Opinion | Assault on the Capitol: America’s ‘Dark Night of the Soul’

To the Editor:

Re “Trump Incites Mob: Rampage in Capitol Forces Evacuations; It’s ‘Part of His Legacy,’ a Republican Says” (front page, Jan. 7):

Where were the tear gas, rubber bullets and mass arrests used on peaceful Black Lives Matter protesters? White supremacists largely escaped consequences after storming Michigan’s Capitol, so why not storm the U.S. Capitol?

Every intelligent person saw this coming. So were law enforcement agencies deliberately told to stand down?

Between inciting an armed, violent takeover of the Capitol and pressuring state officials to discount legally cast ballots, President Trump is attempting a coup. If knowingly, it’s treason. If not, he’s mentally ill.

As former Defense Secretary William Cohen said, he’s unfit for office and should be pulled immediately, before he initiates military actions domestically or internationally. Will the G.O.P. finally choose country over party and stop him?

Two weeks is a long time for a deranged person to have the full powers of the U.S. presidency at his fingertips.

Marge Acosta
Centerport, N.Y.

To the Editor:

As someone who voted for President Trump, I am shocked and outraged about what is happening in our country today. If anyone else had been president, the National Guard would have been called out immediately, and the vandals trashing the Capitol would have been hauled out, arrested and prosecuted.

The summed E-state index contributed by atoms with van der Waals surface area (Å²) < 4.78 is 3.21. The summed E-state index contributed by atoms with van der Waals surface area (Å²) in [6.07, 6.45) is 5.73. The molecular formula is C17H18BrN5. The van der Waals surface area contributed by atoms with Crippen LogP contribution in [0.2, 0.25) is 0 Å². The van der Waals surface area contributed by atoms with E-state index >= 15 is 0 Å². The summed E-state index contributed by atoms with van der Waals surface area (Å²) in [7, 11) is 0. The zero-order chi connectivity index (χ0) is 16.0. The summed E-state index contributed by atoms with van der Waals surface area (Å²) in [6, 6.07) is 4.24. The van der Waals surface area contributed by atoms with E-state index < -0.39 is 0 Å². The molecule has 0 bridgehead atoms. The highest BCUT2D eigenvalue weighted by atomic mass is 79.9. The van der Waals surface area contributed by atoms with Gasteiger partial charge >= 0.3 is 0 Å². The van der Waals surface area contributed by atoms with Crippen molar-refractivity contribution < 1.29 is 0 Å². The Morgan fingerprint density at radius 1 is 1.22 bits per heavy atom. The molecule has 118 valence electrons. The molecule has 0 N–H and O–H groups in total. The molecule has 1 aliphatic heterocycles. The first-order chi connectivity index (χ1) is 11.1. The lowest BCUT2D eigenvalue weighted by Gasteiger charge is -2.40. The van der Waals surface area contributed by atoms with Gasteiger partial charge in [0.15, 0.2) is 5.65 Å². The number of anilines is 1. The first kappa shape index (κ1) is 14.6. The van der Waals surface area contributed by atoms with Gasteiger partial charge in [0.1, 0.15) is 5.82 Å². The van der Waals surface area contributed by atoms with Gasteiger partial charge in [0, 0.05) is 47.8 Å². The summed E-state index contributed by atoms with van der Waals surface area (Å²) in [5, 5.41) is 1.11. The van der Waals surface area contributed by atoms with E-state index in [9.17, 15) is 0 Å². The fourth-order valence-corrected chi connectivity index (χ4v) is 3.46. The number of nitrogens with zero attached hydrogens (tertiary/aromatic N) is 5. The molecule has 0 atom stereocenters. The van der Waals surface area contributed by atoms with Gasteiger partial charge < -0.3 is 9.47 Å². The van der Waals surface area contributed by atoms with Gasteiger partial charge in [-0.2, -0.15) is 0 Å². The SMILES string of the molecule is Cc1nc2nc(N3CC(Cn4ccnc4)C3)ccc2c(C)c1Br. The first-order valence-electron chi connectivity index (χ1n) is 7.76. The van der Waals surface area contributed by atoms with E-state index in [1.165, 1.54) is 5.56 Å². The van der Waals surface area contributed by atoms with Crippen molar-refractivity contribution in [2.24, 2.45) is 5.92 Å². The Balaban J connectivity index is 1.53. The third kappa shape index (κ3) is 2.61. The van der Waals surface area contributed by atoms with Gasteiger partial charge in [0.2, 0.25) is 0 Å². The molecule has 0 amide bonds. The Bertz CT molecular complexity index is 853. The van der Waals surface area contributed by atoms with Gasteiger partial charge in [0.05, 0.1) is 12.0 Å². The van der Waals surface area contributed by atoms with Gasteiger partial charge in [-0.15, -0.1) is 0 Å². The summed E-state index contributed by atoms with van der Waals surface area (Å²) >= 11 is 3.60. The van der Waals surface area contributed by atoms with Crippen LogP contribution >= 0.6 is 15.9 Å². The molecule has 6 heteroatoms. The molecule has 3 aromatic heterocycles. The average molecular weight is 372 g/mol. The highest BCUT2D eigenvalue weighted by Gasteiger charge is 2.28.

On Jan. 20, when Joe Biden becomes president, I hope his Justice Department will prosecute Mr. Trump for sedition and other crimes.

Michael J. McPherson
New York

To the Editor:

It is an insult to all Americans that Vice President Mike Pence voiced outrage and horror at the day’s events upon the restart of Wednesday’s electoral vote certification. Thanks to his willingness to enable President Trump, Mr. Pence, along with a vocal group of other government officials, including Senators Ted Cruz, Lindsey Graham, Josh Hawley and Mitch McConnell, are unquestionably responsible for the attack on the Capitol.

These officials long ago mortgaged their political integrity to fall into the good graces of President Trump’s rampant and rabid fan base, forgoing any relationship they had to truth, decency and the institution of democracy. The damage and fatalities at the Capitol, as well as the almost totally eroded trust in our government, fall directly on their shoulders.

May our electorate hold them accountable.

Gabe Downey
Southfield, Mich.

To the Editor:

To the members of Congress who dropped their opposition to the counting of the Electoral College votes in the wake of Wednesday’s events: Really? Does it take a riotous ransacking of the Capitol to change your mind? Clearly, rational argument, supported by a mountain of evidence, is insufficient. Only when the political winds turn deadly do you listen.

And let us not forget those lawmakers who were still unswayed. This is what American politics has come to.

Manish Mehta
Oberlin, Ohio

To the Editor: